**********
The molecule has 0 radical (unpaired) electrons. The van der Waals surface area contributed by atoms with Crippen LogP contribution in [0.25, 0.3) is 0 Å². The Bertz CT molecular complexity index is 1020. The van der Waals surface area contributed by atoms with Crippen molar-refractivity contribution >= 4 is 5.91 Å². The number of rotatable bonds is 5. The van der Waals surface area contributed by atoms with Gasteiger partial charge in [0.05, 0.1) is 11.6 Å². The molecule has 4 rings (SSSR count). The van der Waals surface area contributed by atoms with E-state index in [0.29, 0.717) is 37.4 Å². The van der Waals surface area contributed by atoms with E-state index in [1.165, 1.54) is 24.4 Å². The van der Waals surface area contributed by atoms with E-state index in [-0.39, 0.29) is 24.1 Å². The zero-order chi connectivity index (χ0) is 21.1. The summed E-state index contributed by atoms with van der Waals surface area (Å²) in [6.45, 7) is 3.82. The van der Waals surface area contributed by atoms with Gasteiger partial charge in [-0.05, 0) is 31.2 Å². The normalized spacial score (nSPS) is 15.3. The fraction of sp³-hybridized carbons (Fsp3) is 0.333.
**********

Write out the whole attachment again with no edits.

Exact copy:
The molecule has 0 radical (unpaired) electrons. The van der Waals surface area contributed by atoms with Crippen LogP contribution in [0.25, 0.3) is 0 Å². The Bertz CT molecular complexity index is 1020. The van der Waals surface area contributed by atoms with Crippen molar-refractivity contribution >= 4 is 5.91 Å². The number of rotatable bonds is 5. The van der Waals surface area contributed by atoms with Gasteiger partial charge in [0.05, 0.1) is 11.6 Å². The molecule has 4 rings (SSSR count). The van der Waals surface area contributed by atoms with E-state index in [0.29, 0.717) is 37.4 Å². The van der Waals surface area contributed by atoms with E-state index in [1.165, 1.54) is 24.4 Å². The van der Waals surface area contributed by atoms with E-state index in [-0.39, 0.29) is 24.1 Å². The zero-order chi connectivity index (χ0) is 21.1. The summed E-state index contributed by atoms with van der Waals surface area (Å²) in [6.45, 7) is 3.82. The van der Waals surface area contributed by atoms with Gasteiger partial charge in [-0.05, 0) is 31.2 Å². The normalized spacial score (nSPS) is 15.3. The fraction of sp³-hybridized carbons (Fsp3) is 0.333.